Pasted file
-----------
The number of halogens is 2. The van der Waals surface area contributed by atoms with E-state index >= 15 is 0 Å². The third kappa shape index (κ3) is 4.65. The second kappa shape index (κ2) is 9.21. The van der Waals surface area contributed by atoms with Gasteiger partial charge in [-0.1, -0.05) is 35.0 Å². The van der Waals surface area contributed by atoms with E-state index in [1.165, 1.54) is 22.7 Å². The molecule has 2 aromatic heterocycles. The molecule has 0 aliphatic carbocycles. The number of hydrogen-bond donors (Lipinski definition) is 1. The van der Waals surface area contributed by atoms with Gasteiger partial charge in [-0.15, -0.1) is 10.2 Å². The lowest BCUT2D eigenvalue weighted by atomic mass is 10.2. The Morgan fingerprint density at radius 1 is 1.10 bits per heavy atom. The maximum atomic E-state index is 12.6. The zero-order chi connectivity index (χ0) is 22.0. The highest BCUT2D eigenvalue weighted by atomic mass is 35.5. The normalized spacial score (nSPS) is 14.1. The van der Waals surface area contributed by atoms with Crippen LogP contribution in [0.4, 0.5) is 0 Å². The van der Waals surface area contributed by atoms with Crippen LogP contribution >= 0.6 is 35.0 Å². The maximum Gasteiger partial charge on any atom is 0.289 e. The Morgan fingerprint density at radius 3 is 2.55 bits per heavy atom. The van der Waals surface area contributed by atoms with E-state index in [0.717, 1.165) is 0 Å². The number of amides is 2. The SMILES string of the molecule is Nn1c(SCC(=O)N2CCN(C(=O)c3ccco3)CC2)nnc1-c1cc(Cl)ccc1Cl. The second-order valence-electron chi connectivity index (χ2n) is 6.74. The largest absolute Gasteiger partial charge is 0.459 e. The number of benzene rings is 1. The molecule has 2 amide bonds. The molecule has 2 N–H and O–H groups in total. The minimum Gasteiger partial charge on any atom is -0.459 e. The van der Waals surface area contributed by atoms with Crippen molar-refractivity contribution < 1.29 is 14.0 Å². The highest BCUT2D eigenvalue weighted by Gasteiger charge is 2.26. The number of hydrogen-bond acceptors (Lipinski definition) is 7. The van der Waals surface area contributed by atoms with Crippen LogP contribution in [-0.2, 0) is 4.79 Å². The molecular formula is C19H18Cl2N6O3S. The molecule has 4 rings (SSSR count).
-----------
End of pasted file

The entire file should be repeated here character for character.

The number of halogens is 2. The van der Waals surface area contributed by atoms with E-state index >= 15 is 0 Å². The third kappa shape index (κ3) is 4.65. The second kappa shape index (κ2) is 9.21. The van der Waals surface area contributed by atoms with Gasteiger partial charge in [-0.1, -0.05) is 35.0 Å². The van der Waals surface area contributed by atoms with E-state index in [1.165, 1.54) is 22.7 Å². The molecule has 2 aromatic heterocycles. The molecule has 0 aliphatic carbocycles. The number of hydrogen-bond donors (Lipinski definition) is 1. The van der Waals surface area contributed by atoms with Gasteiger partial charge in [-0.15, -0.1) is 10.2 Å². The lowest BCUT2D eigenvalue weighted by atomic mass is 10.2. The Morgan fingerprint density at radius 1 is 1.10 bits per heavy atom. The maximum atomic E-state index is 12.6. The zero-order chi connectivity index (χ0) is 22.0. The highest BCUT2D eigenvalue weighted by atomic mass is 35.5. The normalized spacial score (nSPS) is 14.1. The van der Waals surface area contributed by atoms with Crippen LogP contribution in [0.4, 0.5) is 0 Å². The van der Waals surface area contributed by atoms with Crippen LogP contribution >= 0.6 is 35.0 Å². The maximum Gasteiger partial charge on any atom is 0.289 e. The Morgan fingerprint density at radius 3 is 2.55 bits per heavy atom. The van der Waals surface area contributed by atoms with E-state index in [0.717, 1.165) is 0 Å². The number of amides is 2. The SMILES string of the molecule is Nn1c(SCC(=O)N2CCN(C(=O)c3ccco3)CC2)nnc1-c1cc(Cl)ccc1Cl. The second-order valence-electron chi connectivity index (χ2n) is 6.74. The largest absolute Gasteiger partial charge is 0.459 e. The number of benzene rings is 1. The molecule has 2 amide bonds. The molecule has 2 N–H and O–H groups in total. The minimum Gasteiger partial charge on any atom is -0.459 e. The van der Waals surface area contributed by atoms with Crippen molar-refractivity contribution < 1.29 is 14.0 Å². The highest BCUT2D eigenvalue weighted by Gasteiger charge is 2.26. The number of hydrogen-bond acceptors (Lipinski definition) is 7. The van der Waals surface area contributed by atoms with Crippen LogP contribution in [-0.2, 0) is 4.79 Å². The molecular formula is C19H18Cl2N6O3S. The molecule has 4 rings (SSSR count).